UPDATE: A Year Ago I wrote the following article about our life with Jack-Jack. I will post an update at the end of the article. I think it is important to revisit past articles (especially concerning Jack-Jack) so I see progress. Sometimes progress is so slow that it actually seems as if time is standing still.
I also think it is important to note that for years I cried and worried; If I could go back and visit myself 5-8 years ago, I would say, “Enjoy the moments you have with Jack-Jack. He will grow and develop at his own pace. He will be fine, and even if he isn’t “fine,” find ways to hold onto the good. Embrace the uniqueness and quirkiness that is Jack-Jack.” But the chaos and problems encountered 5-8 years ago were truly overwhelming. Life looked bleak. I often hear from people why their situation is different, or why they can’t do (Fill in the blank) with their child as if Jack-Jack is somehow easier. In some respects, he is easier, because of the great big hugs we have have always gotten, but believe me when I say that life isn’t easy. He is a little boy with all the challenges that a little boy brings into your home, and he has autism. The picture you see below is a good moment. We don’t take pictures of the bad moments because we are busy diffusing, coping and living the moment.
THE NORMALCY OF CHAOS:
Violet: Normal? What do you know about normal? What does anyone in this family know about normal? Helen: Now wait a minute, young lady…Violet: We act normal, mom! I want to be normal! The only normal one is Jack-Jack”. (Movie lines taken from Imdb: Walt Disney’s The Incredibles)
Cast of Characters:
Jack-Jack is a 10-year old little boy with autism
Violet: 21-year old sister
Dash: 12-year old brother
|Violet, Dash and Jack-Jack|
“What does anyone in this family know about normal?” What is normal anyway? Jack-Jack turned 10! He looks normal on the outside, and from time to time he acts normal. But most days we live with pandemonium. Granted, the chaos is less than it used to be. I’m not sure if we learned how to minimize the meltdowns, or he is acquiring skills to live with us.
He developed in a regular manner. He crawled, walked, jumped, dressed himself, and ate at the typical ages. But, he wouldn’t talk. And as long as he was in the safety of his home, everything appeared natural. But there were signs that we weren’t in Kansas anymore. He was an escape artist, and if given the chance, he would run and not look back. The rest of us became fearful of open spaces. I became too tired to attend the other sibling’s baseball games or soccer games. I was 40-something and couldn’t manage the stress of taking him certain places. It was easier to stay home. Church…it was hard to hide that we weren’t normal. Plus the meltdowns afterwards were too awful. Well-meaning people touched him, or said “trigger” words. I didn’t blame them, but I couldn’t continue to go and deal with the aftermath.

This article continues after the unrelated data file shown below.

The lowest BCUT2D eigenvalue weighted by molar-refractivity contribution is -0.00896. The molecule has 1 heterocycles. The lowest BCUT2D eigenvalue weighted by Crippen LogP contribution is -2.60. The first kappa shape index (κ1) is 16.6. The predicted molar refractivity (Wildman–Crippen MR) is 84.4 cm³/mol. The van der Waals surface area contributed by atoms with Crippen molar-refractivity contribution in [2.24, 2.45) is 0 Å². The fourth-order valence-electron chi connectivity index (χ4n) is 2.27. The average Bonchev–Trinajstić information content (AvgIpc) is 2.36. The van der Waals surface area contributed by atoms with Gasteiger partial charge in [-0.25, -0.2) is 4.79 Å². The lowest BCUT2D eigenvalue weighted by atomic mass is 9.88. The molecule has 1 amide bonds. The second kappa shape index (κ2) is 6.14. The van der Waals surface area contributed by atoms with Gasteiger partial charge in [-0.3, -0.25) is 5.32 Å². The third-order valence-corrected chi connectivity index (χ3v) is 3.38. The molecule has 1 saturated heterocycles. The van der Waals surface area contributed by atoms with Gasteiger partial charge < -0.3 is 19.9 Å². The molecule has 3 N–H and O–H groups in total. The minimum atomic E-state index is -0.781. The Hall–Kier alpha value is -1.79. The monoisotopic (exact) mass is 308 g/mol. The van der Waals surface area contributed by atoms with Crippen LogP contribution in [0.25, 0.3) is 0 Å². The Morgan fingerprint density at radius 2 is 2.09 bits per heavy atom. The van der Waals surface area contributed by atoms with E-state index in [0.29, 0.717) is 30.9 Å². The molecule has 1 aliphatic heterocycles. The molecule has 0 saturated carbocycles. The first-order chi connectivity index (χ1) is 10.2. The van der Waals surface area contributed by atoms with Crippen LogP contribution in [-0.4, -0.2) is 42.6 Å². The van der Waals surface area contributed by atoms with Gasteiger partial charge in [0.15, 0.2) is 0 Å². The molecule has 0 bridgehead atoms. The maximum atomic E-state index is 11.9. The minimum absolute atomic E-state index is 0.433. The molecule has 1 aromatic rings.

If it was just words, it would be easier. As he ages, he has learned what a few of his trigger words really mean and they don’t affect him anymore. But any words dealing with anger, pain, death, sickness, injury, or doctor, we circumvent. We spell them or use other phrases. The good news is that he is beginning to spell. The bad news is he is beginning to spell.
Not only is he learning to spell. He is learning to read. He is learning to respond. Sometimes those responses are movie lines, and sometimes they are little-boy generated responses. With those responses, he makes us laugh, and sometimes he makes us cry!
|The damage done by the squirrel.|
When he didn’t talk, we had to guess why there was a meltdown. At about age 4, he started saying nouns. Eventually, he started saying verbs, too. Unfortunately, there was no conversation. The great news is Jack-Jack now converses with us. As I sit here typing, a squirrel is eating our fall decorations on the front porch. He is talking to the squirrel. “Go squirrel. Stop eating all the corn. I’m chasing the squirrel. Hey, Mom, does the squirrel eat the pieces of the corn outside?”, and I respond and smile. Life is normal for a brief moment in time.
I remember after he started talking, but there wasn’t conversation, there were just words. A floodgate of words opened up and spewed out of him. We were trying to conduct a 4-H meeting and he wouldn’t stop. He just continued to regurgitate words. I call it regurgitate because he mainly said phrases he heard in movies. All I could think to say at that moment was, “We prayed for him to talk.” We pray a great deal around here. It keeps us sane, humble and thankful for what we do possess.
Prayer is absolutely the only thing that enables us to live through a day filled with repetition. When we start something, we keep doing it………….forever!!!! I say, “I love you, Jack-Jack” and he responds “I love you more”. If you have ever enjoyed the movie, Tangled, you would know that my response has to be “I love you the most”. I did it once, and now it is forever. The forever thing, it actually isn’t; it just seems that way. We call them stages. Just when it seems like you can’t handle repeating the same phrase, or doing the same thing, or watching the same movie, over and over and over and over, he is in a new process of development and each phase takes us into a new level of normalcy or chaos.